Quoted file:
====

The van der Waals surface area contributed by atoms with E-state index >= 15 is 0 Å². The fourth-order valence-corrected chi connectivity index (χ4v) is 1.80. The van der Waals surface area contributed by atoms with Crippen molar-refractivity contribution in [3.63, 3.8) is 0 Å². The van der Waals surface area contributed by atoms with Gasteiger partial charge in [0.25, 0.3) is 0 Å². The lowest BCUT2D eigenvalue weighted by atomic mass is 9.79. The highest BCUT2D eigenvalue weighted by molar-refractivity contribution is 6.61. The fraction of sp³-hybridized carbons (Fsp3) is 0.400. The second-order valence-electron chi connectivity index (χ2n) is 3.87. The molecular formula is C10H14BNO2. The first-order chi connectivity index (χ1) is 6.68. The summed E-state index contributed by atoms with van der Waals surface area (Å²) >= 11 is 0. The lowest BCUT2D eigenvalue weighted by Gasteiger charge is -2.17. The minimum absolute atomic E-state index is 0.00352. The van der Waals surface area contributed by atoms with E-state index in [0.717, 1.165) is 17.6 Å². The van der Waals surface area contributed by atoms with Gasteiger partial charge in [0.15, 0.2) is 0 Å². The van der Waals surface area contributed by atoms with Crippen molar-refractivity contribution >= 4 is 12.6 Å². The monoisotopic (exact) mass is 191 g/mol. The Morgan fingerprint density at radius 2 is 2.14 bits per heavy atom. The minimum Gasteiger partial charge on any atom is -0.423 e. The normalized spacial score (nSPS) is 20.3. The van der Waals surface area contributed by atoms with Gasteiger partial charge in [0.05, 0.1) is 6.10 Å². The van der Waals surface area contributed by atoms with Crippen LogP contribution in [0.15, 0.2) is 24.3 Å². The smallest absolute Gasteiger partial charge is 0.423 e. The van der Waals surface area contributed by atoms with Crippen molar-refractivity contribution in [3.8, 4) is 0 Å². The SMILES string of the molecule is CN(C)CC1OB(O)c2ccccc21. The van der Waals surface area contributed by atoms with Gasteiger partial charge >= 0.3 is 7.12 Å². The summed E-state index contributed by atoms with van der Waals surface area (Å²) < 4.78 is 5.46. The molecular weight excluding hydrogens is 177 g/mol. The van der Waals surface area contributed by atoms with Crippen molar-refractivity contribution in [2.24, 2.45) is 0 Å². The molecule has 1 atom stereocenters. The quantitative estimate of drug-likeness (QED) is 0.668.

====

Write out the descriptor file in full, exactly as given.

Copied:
The van der Waals surface area contributed by atoms with E-state index >= 15 is 0 Å². The fourth-order valence-corrected chi connectivity index (χ4v) is 1.80. The van der Waals surface area contributed by atoms with Crippen molar-refractivity contribution in [3.63, 3.8) is 0 Å². The van der Waals surface area contributed by atoms with Gasteiger partial charge in [0.25, 0.3) is 0 Å². The lowest BCUT2D eigenvalue weighted by atomic mass is 9.79. The highest BCUT2D eigenvalue weighted by molar-refractivity contribution is 6.61. The fraction of sp³-hybridized carbons (Fsp3) is 0.400. The second-order valence-electron chi connectivity index (χ2n) is 3.87. The molecular formula is C10H14BNO2. The first-order chi connectivity index (χ1) is 6.68. The summed E-state index contributed by atoms with van der Waals surface area (Å²) >= 11 is 0. The lowest BCUT2D eigenvalue weighted by Gasteiger charge is -2.17. The minimum absolute atomic E-state index is 0.00352. The van der Waals surface area contributed by atoms with E-state index in [0.717, 1.165) is 17.6 Å². The van der Waals surface area contributed by atoms with Gasteiger partial charge in [0.15, 0.2) is 0 Å². The van der Waals surface area contributed by atoms with Crippen molar-refractivity contribution >= 4 is 12.6 Å². The monoisotopic (exact) mass is 191 g/mol. The Morgan fingerprint density at radius 2 is 2.14 bits per heavy atom. The minimum Gasteiger partial charge on any atom is -0.423 e. The normalized spacial score (nSPS) is 20.3. The van der Waals surface area contributed by atoms with Gasteiger partial charge in [0.05, 0.1) is 6.10 Å². The van der Waals surface area contributed by atoms with Crippen LogP contribution in [0.15, 0.2) is 24.3 Å². The smallest absolute Gasteiger partial charge is 0.423 e. The van der Waals surface area contributed by atoms with Crippen molar-refractivity contribution in [3.8, 4) is 0 Å². The SMILES string of the molecule is CN(C)CC1OB(O)c2ccccc21. The van der Waals surface area contributed by atoms with Gasteiger partial charge >= 0.3 is 7.12 Å². The summed E-state index contributed by atoms with van der Waals surface area (Å²) < 4.78 is 5.46. The molecular weight excluding hydrogens is 177 g/mol. The van der Waals surface area contributed by atoms with Crippen molar-refractivity contribution in [2.24, 2.45) is 0 Å². The molecule has 1 atom stereocenters. The quantitative estimate of drug-likeness (QED) is 0.668.